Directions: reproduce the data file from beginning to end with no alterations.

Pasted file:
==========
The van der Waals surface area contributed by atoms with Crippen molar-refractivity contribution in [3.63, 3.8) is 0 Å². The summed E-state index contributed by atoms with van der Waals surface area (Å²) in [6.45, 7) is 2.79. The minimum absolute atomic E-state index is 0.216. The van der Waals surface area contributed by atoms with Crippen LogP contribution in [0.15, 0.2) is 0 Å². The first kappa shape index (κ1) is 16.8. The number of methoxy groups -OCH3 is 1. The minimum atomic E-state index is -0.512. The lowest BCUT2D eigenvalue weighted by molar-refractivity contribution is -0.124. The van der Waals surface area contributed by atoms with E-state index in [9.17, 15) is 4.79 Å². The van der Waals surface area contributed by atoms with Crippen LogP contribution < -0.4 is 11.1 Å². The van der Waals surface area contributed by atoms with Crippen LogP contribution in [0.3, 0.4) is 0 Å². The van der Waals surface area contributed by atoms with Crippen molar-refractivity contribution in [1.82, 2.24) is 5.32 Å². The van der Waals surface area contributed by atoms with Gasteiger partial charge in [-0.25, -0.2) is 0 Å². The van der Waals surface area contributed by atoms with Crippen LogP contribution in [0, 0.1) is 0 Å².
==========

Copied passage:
The van der Waals surface area contributed by atoms with Crippen molar-refractivity contribution in [3.63, 3.8) is 0 Å². The summed E-state index contributed by atoms with van der Waals surface area (Å²) in [6.45, 7) is 2.79. The minimum absolute atomic E-state index is 0.216. The van der Waals surface area contributed by atoms with Crippen LogP contribution in [0.15, 0.2) is 0 Å². The first kappa shape index (κ1) is 16.8. The number of methoxy groups -OCH3 is 1. The minimum atomic E-state index is -0.512. The lowest BCUT2D eigenvalue weighted by molar-refractivity contribution is -0.124. The van der Waals surface area contributed by atoms with E-state index in [9.17, 15) is 4.79 Å². The van der Waals surface area contributed by atoms with Crippen LogP contribution < -0.4 is 11.1 Å². The van der Waals surface area contributed by atoms with Crippen LogP contribution in [0.3, 0.4) is 0 Å². The van der Waals surface area contributed by atoms with Crippen molar-refractivity contribution in [1.82, 2.24) is 5.32 Å². The van der Waals surface area contributed by atoms with Gasteiger partial charge in [-0.25, -0.2) is 0 Å². The van der Waals surface area contributed by atoms with Crippen LogP contribution in [0, 0.1) is 0 Å².